Air Force’s new secret weapon.

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    • #2174

      Priceless.  Apparently the ad is fine to run when it will help recruiting, but is off limits as soon as people start to make fun of it.

      Air Force Cyber Command’s New Weapon: DMCA Notices
      By Kevin Poulsen EmailMarch 07, 2008 | 2:13:37 PMCategories: Cover-Ups, Cybarmageddon! 

      Cyber_command_3 It’s cyber war! Lawyers representing the Air Force’s elite electronic warriors have sent YouTube a DMCA takedown notice demanding the removal of the 30-second spot the Air Force created to promote its nascent Cyber Command. We’d uploaded the video to share with THREAT LEVEL readers.

      How quickly alliances shift in the murky new world of Cyberarmageddon. It was just last month that the Air Force sent us the ad, and thanked THREAT LEVEL for agreeing to run it. The spot shows earnest airmen deftly thwarting a hacker attack on the Pentagon using Minority Report-type touch-and-drag screens. I’m certain hundreds, if not thousands, of geeks have already enlisted as a result of our patriotic shilling for the Air Force.

      Now, though, it seems we’re just another cyber enemy to be squashed like so many Chinese DDoSers or unsanctioned blogs. Was it something I said?

      But Air Force marketing chief Keith Lebling, who sent us the spot in the first place, says any intellectual property claim should have gone through his office, and none did.

      U.S. Government works aren’t even copyrightable. YouTube doesn’t know that — presumably because it has no lawyers — and it’s taken down the video. A spokeswoman said in an e-mail that the Google-owned service has no choice but to comply with DMCA notices. That’s not quite right, though. YouTube has no legal obligation to remove non-infringing content.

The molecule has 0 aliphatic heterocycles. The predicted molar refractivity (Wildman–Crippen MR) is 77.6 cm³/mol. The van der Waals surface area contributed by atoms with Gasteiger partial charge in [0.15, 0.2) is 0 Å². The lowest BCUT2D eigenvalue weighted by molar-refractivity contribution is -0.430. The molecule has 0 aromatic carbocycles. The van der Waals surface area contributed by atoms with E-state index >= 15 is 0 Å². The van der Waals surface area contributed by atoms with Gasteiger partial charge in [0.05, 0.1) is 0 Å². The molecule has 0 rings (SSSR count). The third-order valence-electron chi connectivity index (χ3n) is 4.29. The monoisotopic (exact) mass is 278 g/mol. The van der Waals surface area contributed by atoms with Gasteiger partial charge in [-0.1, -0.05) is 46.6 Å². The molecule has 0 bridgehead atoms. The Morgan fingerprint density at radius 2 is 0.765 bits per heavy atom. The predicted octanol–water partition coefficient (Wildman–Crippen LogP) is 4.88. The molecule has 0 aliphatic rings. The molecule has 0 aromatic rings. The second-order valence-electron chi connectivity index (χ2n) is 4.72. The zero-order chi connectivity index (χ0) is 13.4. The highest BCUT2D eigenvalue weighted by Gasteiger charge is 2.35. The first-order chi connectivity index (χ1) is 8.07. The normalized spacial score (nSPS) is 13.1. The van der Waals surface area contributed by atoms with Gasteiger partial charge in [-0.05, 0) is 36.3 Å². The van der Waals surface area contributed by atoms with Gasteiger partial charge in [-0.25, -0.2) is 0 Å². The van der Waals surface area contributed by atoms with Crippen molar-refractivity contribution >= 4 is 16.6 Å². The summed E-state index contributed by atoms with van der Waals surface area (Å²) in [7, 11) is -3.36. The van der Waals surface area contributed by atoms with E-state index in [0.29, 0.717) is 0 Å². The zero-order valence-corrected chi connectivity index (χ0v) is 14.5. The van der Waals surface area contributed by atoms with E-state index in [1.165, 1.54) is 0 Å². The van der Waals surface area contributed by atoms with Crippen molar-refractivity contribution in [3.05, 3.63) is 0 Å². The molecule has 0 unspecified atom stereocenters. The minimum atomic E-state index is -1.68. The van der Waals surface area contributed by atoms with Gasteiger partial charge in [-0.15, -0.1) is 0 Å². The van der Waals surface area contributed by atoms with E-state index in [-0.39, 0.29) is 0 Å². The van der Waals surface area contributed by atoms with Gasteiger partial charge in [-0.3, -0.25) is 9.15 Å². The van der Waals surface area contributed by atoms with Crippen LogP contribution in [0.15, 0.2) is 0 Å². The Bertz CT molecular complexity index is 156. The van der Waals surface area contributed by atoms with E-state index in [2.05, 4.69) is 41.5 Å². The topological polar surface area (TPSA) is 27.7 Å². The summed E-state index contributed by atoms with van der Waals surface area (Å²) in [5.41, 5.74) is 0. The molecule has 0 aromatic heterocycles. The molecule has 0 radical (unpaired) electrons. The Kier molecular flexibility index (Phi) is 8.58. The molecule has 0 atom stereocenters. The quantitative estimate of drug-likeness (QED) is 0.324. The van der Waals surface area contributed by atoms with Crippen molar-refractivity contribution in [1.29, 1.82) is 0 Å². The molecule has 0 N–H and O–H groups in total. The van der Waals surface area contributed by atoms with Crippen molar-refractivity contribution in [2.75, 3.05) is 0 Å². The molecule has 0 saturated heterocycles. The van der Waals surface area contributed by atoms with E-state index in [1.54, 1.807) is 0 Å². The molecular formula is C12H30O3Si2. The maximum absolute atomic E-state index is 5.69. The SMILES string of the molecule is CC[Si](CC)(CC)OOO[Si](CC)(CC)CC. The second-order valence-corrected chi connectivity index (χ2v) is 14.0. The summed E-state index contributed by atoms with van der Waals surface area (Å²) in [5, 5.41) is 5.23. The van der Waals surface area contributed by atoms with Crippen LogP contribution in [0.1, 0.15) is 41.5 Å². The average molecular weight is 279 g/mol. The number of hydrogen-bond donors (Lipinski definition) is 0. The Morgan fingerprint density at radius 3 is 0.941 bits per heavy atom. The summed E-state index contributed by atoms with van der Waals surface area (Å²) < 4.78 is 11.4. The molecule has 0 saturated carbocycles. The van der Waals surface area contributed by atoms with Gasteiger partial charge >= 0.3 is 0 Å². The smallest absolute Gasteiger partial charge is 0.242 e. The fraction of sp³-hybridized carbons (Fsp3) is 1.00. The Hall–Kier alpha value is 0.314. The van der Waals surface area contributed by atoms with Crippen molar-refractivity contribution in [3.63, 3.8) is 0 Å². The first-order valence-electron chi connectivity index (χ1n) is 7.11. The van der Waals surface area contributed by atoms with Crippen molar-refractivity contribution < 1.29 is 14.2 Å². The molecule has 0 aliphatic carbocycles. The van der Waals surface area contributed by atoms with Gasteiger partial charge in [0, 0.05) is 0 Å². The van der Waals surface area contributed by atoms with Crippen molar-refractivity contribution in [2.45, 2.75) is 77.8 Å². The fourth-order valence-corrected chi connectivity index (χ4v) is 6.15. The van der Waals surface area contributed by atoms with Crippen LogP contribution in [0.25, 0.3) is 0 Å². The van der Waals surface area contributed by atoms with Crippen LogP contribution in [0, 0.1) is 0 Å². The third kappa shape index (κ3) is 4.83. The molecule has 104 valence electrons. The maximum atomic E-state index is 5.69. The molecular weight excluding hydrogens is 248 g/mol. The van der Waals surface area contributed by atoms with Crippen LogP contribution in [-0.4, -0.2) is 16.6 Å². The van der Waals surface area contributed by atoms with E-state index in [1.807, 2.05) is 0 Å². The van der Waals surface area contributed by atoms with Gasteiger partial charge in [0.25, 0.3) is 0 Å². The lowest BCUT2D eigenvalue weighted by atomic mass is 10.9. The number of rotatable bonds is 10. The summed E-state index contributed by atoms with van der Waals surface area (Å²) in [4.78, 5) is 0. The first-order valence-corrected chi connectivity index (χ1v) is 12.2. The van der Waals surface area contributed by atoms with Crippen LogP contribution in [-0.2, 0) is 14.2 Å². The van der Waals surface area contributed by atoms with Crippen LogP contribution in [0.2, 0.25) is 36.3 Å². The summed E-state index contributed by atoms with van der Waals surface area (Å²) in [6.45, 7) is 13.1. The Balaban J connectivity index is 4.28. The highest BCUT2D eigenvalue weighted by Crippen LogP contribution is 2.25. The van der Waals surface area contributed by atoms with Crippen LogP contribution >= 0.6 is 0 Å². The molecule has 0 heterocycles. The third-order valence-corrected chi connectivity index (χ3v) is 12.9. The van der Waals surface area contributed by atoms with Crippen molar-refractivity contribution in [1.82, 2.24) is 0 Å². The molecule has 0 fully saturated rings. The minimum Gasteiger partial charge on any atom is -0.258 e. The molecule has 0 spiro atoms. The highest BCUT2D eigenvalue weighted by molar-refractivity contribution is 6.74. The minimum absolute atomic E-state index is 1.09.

Fortunately, we have our own servers. You can see the restored Cyber Command ad below. Catch it before someone drops an EMP bomb down our chimney.

      Update: YouTube has sent along the DMCA notice (.pdf). It’s signed by Meredith Pikser, an attorney with international law firm Reed Smith LLP, on behalf of the Air Force.

      Kurt Opsahl at EFF notes that, notwithstanding Pikster’s sworn statement, the Air Force website promoting the video contains this language in its privacy policy: “Information presented on the Air Force Recruiting website is considered public information and may be distributed or copied.”

    • #16657

      Haha… nice….

    • #16658
      Michael J. Conway

      lmao….and the sad thing is, I’m a wing wiper too.

    • #16659

      ‘Minority report’ touch screen is not so unrealistic.

      This is just cool!


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